What Is A Free Market?

Ian White ’19, Guest Writer


As an economics major, I spend a lot of time reading about, thinking about, and discussing markets. I have read from Adam Smith’s Wealth of Nations, F. A. Hayek’s The Use of Knowledge in Society, and Milton Friedman’s Capitalism and Freedom. I have studied microeconomic models of perfect competition and macroeconomic models of employment, interest, and money. Having spent so much time analyzing ideas about the market, I get quite frustrated at two words more than almost any others: free markets.

Many politicians, particularly on the right, espouse the “free market” as the ideal economic system. They use this ideal to oppose increased government spending, taxes, and regulation of economic affairs. However, I have never heard any prominent politician actually define a free market. What do those words even mean? Who is free to do what? What is the proper role of government in a free market economy?

The most basic economic argument against government intervention is that of deadweight lost. When a person’s money goes toward taxes, the argument goes, the government deprives that person of whatever they would have spent that money on. The government also spends that money in a less efficient way than the private individual would. The value of all things to society is equal to their market price, and the quantity of all goods sold at market is the ideal quantity to produce and consume.

It is safe to say that no one follows the deadweight loss argument to the extreme conclusion that there should be no taxes. Otherwise, public schools, infrastructure, and courts would not exist. One way to justify taxes is through the idea of externalities. Not all transactions only affect the buyer and the seller. Some things, like factory pollution, negatively affect third parties and increase the real cost of selling a good. Other things, like education, health care, and infrastructure, positively affect third parties and increase the benefit of selling a good. The ideal role of government, then, is to tax goods with negative externalities and subsidize goods with positive externalities. Instead of praising free markets, maybe we should talk about correcting externalities and letting the market take care of what the market is good at.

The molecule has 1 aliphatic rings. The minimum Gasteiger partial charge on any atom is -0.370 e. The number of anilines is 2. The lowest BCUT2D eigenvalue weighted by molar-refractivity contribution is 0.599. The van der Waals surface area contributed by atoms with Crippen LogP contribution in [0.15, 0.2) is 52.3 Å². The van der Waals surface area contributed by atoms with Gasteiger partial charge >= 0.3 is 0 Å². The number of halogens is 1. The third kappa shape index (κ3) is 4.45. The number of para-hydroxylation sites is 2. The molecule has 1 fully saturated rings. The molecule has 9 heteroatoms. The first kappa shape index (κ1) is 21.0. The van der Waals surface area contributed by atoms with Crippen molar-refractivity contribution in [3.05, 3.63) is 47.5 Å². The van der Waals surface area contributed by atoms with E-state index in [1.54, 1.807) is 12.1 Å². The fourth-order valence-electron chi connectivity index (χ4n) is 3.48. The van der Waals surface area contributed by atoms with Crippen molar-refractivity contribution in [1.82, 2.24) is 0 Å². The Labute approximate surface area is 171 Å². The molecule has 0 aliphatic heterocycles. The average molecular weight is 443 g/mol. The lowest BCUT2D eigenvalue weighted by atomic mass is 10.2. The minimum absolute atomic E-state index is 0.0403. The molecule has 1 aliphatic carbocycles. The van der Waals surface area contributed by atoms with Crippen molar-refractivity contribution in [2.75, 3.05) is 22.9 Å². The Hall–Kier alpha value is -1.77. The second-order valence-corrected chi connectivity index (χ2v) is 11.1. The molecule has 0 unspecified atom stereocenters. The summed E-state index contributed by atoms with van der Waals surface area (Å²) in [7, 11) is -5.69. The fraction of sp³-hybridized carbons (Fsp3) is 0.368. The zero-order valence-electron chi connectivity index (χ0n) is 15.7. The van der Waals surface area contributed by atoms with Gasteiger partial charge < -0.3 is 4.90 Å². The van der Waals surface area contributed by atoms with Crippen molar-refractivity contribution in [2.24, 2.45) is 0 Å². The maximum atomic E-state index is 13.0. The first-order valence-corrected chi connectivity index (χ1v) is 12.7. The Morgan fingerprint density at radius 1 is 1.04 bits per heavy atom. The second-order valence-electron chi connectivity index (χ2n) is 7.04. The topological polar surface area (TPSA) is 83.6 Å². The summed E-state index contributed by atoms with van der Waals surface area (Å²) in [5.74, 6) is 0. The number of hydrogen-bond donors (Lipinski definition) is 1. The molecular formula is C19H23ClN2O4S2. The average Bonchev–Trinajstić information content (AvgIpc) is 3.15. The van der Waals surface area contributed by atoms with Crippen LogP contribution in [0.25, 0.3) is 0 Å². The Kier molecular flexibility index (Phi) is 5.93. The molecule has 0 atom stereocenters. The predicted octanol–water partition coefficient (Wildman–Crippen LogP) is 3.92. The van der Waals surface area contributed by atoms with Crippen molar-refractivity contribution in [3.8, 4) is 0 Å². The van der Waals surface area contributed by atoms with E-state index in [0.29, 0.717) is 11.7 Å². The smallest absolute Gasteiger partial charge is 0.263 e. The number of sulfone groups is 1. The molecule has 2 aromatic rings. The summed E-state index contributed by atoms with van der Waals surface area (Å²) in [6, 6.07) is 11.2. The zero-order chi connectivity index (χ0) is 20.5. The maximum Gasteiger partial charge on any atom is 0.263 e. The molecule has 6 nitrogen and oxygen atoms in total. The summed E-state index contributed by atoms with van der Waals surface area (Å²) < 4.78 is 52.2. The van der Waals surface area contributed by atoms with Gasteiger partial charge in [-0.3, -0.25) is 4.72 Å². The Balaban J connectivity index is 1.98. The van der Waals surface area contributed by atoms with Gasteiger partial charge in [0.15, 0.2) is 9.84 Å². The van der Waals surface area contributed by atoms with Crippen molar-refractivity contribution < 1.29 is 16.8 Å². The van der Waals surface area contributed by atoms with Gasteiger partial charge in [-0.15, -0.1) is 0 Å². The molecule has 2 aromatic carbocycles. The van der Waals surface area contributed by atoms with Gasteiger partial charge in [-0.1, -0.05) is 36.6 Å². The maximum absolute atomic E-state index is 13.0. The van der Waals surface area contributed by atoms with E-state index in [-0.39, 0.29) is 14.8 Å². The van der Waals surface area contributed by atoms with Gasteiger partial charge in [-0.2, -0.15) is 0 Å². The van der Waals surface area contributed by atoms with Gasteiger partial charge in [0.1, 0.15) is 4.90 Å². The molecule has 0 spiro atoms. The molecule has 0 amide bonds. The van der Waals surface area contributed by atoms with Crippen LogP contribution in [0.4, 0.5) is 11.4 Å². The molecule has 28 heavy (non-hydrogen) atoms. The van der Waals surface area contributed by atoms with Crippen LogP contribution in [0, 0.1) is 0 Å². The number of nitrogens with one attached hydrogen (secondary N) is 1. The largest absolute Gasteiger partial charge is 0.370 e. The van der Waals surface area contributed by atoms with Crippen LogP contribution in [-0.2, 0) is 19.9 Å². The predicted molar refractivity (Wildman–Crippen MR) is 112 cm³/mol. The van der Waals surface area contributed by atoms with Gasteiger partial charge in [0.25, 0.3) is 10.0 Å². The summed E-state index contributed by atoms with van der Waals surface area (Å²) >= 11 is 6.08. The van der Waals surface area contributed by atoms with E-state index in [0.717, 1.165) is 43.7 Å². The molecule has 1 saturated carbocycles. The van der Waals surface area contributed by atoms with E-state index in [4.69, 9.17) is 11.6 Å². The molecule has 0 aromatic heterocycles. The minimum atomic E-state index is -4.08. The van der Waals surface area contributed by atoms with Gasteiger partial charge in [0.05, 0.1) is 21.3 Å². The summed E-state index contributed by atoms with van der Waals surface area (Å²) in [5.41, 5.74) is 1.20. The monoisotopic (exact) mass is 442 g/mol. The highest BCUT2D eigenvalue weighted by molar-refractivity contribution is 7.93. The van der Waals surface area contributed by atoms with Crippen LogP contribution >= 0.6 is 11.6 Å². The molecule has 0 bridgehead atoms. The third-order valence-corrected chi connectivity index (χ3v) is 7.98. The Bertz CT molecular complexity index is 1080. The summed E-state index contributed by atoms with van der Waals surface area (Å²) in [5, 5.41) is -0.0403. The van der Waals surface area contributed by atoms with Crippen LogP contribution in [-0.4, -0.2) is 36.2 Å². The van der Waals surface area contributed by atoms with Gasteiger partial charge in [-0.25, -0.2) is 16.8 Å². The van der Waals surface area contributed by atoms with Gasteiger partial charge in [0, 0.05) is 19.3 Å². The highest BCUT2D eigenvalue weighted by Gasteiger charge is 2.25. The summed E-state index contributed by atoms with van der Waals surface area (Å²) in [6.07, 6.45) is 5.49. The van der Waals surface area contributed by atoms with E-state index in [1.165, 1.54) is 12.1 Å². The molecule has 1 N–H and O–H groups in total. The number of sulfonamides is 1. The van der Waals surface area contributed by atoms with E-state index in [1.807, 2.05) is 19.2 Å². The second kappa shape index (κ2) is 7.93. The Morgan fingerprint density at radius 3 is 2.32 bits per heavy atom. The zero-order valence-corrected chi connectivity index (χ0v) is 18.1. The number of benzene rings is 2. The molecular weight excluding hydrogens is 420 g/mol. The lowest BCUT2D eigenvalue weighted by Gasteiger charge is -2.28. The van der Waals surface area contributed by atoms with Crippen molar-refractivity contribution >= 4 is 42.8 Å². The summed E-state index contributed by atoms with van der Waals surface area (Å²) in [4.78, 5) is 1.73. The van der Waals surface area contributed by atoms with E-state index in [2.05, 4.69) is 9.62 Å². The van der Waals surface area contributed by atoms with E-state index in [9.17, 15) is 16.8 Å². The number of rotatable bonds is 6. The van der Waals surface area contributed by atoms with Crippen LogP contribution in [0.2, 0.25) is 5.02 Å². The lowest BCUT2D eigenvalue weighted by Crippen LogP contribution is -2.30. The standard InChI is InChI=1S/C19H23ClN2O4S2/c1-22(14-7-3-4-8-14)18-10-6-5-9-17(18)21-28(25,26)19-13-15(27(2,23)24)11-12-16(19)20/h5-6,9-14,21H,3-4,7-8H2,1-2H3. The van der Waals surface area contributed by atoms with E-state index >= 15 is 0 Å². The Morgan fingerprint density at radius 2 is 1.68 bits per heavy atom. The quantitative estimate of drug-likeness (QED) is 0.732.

Speaking of which, what is the market good at? In theory, the beauty of a market economy is its ability to coordinate the production and consumption of goods and services without an all-powerful central authority. Ideally, the market is the ultimate democratizing force, giving everyone a vote on what gets made with their paycheck. You buy what you want, and with each dollar you spend on a good, you vote to continue production of that good by the firm you bought it from.

The mechanism of prices is also, theoretically, a way of distributing limited goods and services to those who want them the most. There are not infinite amounts of anything, so any economy has to have a way to decide who gets the limited quantities of each good. In a market, whoever can and wants to pay the most for a good gets that good. If the government corrects for externalities, then, this would be the perfect economic system.

Does the theory of the market match up with reality? For the market to be democratic, power must be decentralized. No one person has excess market power, or money. No one business has inordinate market share. Each consumer competes against other consumers for goods, and each producer competes against other producers for customers.

This is not how the market works in reality. In reality, large corporations hold large amounts of power on the producer side, and the increasingly wealthy upper class hold large amounts of power on the consumer side. The negative effects of this power concentration are evident. Oligopolies dominate industries across the globe and reap larger and larger profits without making better products. Once a business is large enough, it faces less incentive to innovate and improve its products since there isn’t a serious threat from competition. Meanwhile, there are countless millions of people around the world who cannot afford to feed themselves adequately at the same time that elite bankers can afford multimillion-dollar penthouses and five mansions in the suburbs. If the global marketplace were truly democratic, no one would go hungry because each person would undoubtedly use their market pull to feed themselves.

Instead of praising some abstract free market, we should have discussions about the appropriate scope of government activity to ensure that markets function as they should, for the good of everyone.